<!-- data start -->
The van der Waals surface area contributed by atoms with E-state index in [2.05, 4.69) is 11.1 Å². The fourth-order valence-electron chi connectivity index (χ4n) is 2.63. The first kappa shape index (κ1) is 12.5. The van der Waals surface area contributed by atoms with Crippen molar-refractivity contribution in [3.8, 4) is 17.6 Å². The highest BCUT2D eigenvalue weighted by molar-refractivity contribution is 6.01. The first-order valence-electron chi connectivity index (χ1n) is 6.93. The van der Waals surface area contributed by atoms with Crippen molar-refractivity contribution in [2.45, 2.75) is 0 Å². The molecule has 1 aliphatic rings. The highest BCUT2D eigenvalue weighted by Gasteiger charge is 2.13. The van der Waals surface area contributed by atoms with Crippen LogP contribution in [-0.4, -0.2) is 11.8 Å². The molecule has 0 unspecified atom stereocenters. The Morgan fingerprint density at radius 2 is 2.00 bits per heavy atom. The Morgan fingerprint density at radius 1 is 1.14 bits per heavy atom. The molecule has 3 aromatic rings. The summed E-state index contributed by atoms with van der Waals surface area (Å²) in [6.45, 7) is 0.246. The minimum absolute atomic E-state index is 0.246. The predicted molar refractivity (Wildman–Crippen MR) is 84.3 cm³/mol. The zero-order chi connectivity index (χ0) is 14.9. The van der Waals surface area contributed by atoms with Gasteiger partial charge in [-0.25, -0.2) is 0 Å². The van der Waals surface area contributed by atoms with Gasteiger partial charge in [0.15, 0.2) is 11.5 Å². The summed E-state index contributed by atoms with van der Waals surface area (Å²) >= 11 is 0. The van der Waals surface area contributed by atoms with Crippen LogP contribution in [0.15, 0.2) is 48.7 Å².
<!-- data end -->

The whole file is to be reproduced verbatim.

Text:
The van der Waals surface area contributed by atoms with E-state index in [2.05, 4.69) is 11.1 Å². The fourth-order valence-electron chi connectivity index (χ4n) is 2.63. The first kappa shape index (κ1) is 12.5. The van der Waals surface area contributed by atoms with Crippen molar-refractivity contribution in [3.8, 4) is 17.6 Å². The highest BCUT2D eigenvalue weighted by molar-refractivity contribution is 6.01. The first-order valence-electron chi connectivity index (χ1n) is 6.93. The van der Waals surface area contributed by atoms with Crippen molar-refractivity contribution in [2.45, 2.75) is 0 Å². The molecule has 1 aliphatic rings. The highest BCUT2D eigenvalue weighted by Gasteiger charge is 2.13. The van der Waals surface area contributed by atoms with Crippen LogP contribution in [-0.4, -0.2) is 11.8 Å². The molecule has 0 unspecified atom stereocenters. The Morgan fingerprint density at radius 2 is 2.00 bits per heavy atom. The Morgan fingerprint density at radius 1 is 1.14 bits per heavy atom. The molecule has 3 aromatic rings. The summed E-state index contributed by atoms with van der Waals surface area (Å²) in [6.45, 7) is 0.246. The minimum absolute atomic E-state index is 0.246. The predicted molar refractivity (Wildman–Crippen MR) is 84.3 cm³/mol. The zero-order chi connectivity index (χ0) is 14.9. The van der Waals surface area contributed by atoms with Gasteiger partial charge in [-0.25, -0.2) is 0 Å². The van der Waals surface area contributed by atoms with Gasteiger partial charge in [0.15, 0.2) is 11.5 Å². The summed E-state index contributed by atoms with van der Waals surface area (Å²) >= 11 is 0. The van der Waals surface area contributed by atoms with Crippen LogP contribution in [0.15, 0.2) is 48.7 Å².